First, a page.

Thursday, January 31, 2008

Why I'm the Worst Teacher Ever

This month’s update drought comes from distraction, not a lack of electricity or internet.

When I last updated, I was about to start teaching. After a dull New Year’s in village – my fault for failing to seek out the parties – I taught three classes. Then I went to South Africa.

I knew before Christmas that I would have to go sometime in January for certain health expertise unavailable in Togo. I expected more notice. Peace Corps called on a Tuesday afternoon, and by Wednesday evening, my travel buddy (who was actually in physical pain, whereas I was in vacation mode) and I were on a plane from Accra, Ghana to Johannesburg.

I spent exactly a week in Pretoria, living every Peace Corps Togo volunteer’s dream – a painless med-evac to “Africa Lite”. The Peace Corps houses med-evacs in a luxurious guesthouse, and I mean luxurious by American, not Togolese standards. I took hot showers, watched many bad movies on TV, ate granola and yogurt AND an egg dish every morning and swam in the pool twice. Between doctor and hospital visits, we frequented two malls, a flea market, the Peace Corps’ internet and Pretoria’s “White House,” the Union Building. I went to the Botanical Gardens, and I ate almost everything I’ve missed in Togo, except for a cream cheese bagel. Apparently, “cream cheese” in South Africa means something different from American cream cheese. So I had a bagel with melted cheddar. Also tasty.

I believe I actually had more language mishaps speaking English in Pretoria than French in Togo. At the Pick ‘N’ Pay grocery store, I heard the man at the check-out ask me if I wanted a packet (I think he actually said, “Plastic”).

“A what?”

“A packet (or plastic)… gestures at plastic bag. What do you call it?”

“Oh. A bag.”

A few days later, another incident at a different grocery store. I asked an employee at the entrance if there was a toilet. He went outside, and I followed him, expecting him to direct me to another store. He grabbed a shopping cart, went back inside and pushed it through the turnstile. I was still following him, thinking it was kind of rude to decide to clean up and then answer my question. He pointed at the cart.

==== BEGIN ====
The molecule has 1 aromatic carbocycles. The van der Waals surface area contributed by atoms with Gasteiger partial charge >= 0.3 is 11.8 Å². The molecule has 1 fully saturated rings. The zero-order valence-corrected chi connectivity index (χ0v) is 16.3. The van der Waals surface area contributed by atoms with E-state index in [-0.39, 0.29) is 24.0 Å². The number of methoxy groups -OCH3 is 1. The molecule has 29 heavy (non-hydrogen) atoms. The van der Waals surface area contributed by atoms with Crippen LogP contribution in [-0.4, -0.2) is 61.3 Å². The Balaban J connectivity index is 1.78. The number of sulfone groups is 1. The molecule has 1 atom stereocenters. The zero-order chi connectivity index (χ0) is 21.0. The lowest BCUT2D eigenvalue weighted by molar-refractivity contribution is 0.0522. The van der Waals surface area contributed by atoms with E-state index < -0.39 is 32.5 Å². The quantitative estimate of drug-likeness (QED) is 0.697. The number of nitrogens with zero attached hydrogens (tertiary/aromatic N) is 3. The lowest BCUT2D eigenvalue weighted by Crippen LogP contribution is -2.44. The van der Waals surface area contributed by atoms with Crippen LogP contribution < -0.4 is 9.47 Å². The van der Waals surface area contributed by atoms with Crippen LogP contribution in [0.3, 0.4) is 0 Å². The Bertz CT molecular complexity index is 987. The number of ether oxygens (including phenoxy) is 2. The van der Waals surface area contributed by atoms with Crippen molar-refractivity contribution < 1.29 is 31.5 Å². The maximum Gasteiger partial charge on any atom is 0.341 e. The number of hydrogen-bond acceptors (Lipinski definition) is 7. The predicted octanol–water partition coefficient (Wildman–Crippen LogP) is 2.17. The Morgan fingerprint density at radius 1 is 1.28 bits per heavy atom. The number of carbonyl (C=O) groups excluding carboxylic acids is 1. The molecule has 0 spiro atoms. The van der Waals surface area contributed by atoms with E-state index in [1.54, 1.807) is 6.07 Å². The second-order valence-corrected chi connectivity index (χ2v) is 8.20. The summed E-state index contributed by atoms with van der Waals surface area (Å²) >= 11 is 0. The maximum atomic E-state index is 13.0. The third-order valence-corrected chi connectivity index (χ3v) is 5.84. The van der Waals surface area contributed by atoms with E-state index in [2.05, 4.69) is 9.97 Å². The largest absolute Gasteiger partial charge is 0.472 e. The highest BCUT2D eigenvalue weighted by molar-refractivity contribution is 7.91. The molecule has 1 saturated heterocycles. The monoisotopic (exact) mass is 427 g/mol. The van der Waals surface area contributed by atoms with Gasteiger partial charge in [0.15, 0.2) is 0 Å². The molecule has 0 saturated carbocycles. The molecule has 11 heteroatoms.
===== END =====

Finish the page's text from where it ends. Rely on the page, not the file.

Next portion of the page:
“You can use that.”

I must have given him a WHAT-are-you-talking-about face.

“You wanted a trolley, no?” Um. No.

After making an idiot of myself all around Pretoria, I headed back to Togo in time for CHAP’s three day Project Development and Management (PDM) seminar. It took place at the Peace Corps Training Center in Pagala. It’s basically a retreat center with bucket showers instead of running water.

I got back to village Friday, went to a prefectural cultural fest in Mango on Saturday, cleaned my filthy house on Sunday and quit teaching on Tuesday. During the three classes I taught, I quickly realized that I can’t teach grammar. Maybe with training I could, but I feel it’s unfair to the students to have me teach instead of the director, who knows what he’s doing and is good at it. I realize it’s also unfair (and pitiful) to agree to teach, and then quit after three rounds, and I feel rotten about it. So I’m going to try out an English club and tutoring instead. Maybe we can have more than three meetings.